Stories about immigration to the United States are always compelling for the enourmous fears faced and challenges overcome by the young and old. Fleeing persecution, dodging imprisonment or death, trying to settle in a country whose language is foreign, whose landscape, ditto, whose food may be indigestible and whose customs are, at best, a muddle.
Born in the south of Vietnam in then middle of the war, Andrew Lam was 10 when the war ended and the family was forced to flee because anyone connected with the old regime faced persecution and prosecution. Had they stayed his father would have been jailed. Andres did not know what was happening but he knew he had quickly gone from riches to rags, from a privileged life to that of a pauper with three families living in a 2 bedroom apartment. One day in school in Saigon and the next day in a refugee camp.
But, he was young with a fortunate disposition, a sense of adventure and a willingness to embrace American life very quickly partly in thanks to a wonderful teacher. Witbin a year or two he became, in his mother's words, an American brat and admits to having had to change himself completely to fit in to his new life - old customs down the drain.
One of the most touching immigrant experiences, with beautiful descriptions of coping mechanisms and memories, is told by Andrew Lam in his book East Eats West, a celebration of thriving in America. To hear the specifics of how a boy takes root in foreign soil is enlightening and heart-warming. He shares insights about intellectual and visceral knowledge (the different reactions to the word "sour" in Vietnamese and English is a lesson all its own) and the challenge of becoming a writer despite parental expectations of his going to Medical School.He laughingly talks about his mother's fear they made a mistake by sending him to UC Berkeley. His mother cried. They knew of no Vietnamese writers who made a living at it. Neither did Andrew, but he resolved to try to be the first. You may well want to read this book.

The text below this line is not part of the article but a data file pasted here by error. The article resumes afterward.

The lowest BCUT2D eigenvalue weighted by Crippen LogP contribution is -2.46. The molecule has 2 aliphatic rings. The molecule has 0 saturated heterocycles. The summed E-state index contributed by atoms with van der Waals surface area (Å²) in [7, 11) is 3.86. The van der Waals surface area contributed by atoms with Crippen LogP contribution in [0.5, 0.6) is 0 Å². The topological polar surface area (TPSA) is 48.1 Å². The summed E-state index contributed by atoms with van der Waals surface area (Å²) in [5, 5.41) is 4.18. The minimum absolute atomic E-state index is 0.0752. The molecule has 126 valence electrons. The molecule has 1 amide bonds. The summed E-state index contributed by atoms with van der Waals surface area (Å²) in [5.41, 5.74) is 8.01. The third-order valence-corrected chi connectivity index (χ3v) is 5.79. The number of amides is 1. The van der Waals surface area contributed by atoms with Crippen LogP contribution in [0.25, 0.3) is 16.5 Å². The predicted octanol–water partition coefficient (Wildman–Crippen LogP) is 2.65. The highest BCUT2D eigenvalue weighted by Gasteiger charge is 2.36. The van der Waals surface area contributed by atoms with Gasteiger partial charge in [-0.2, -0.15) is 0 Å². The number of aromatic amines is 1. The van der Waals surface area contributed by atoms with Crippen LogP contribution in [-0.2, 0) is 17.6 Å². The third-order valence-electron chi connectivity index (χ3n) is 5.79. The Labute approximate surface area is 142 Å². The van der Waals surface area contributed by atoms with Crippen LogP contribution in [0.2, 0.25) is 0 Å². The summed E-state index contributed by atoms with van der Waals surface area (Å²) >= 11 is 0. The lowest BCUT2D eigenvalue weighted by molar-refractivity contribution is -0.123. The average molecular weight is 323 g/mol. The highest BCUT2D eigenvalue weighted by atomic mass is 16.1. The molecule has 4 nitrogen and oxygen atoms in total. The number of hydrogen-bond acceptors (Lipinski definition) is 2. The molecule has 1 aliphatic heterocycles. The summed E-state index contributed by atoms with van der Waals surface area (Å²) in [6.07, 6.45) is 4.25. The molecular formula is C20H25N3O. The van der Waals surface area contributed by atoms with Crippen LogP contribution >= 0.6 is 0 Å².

I invite you to hear Andrew talk about his young life, about the un-Vietnamese concept of stress, about his not becoming a hippie as his parents feared and about his landing squarely as a writer of some significance. His modesty and laughter about his own journey, his strength and his unique view of this world is a joy. He gives the impression of having adapted fast and with glee at not only all the potential facing him but for the joy of movement itself, which he seems to do with liquid ease between countries and cultures. He sees that not only people are multi-cultural but that people themselves are now multicultural.
The freshness of Andrew’s insights and vision is rare. Andrew’s love letter, which holds so many lessons, was written posthumously to Mr. Kay, the teacher so important to Andrew when he first came to the United States. I hope you will do yourself the favor of hearing Andrew's story directly from Andrew. I hope someone will make this life into a movie.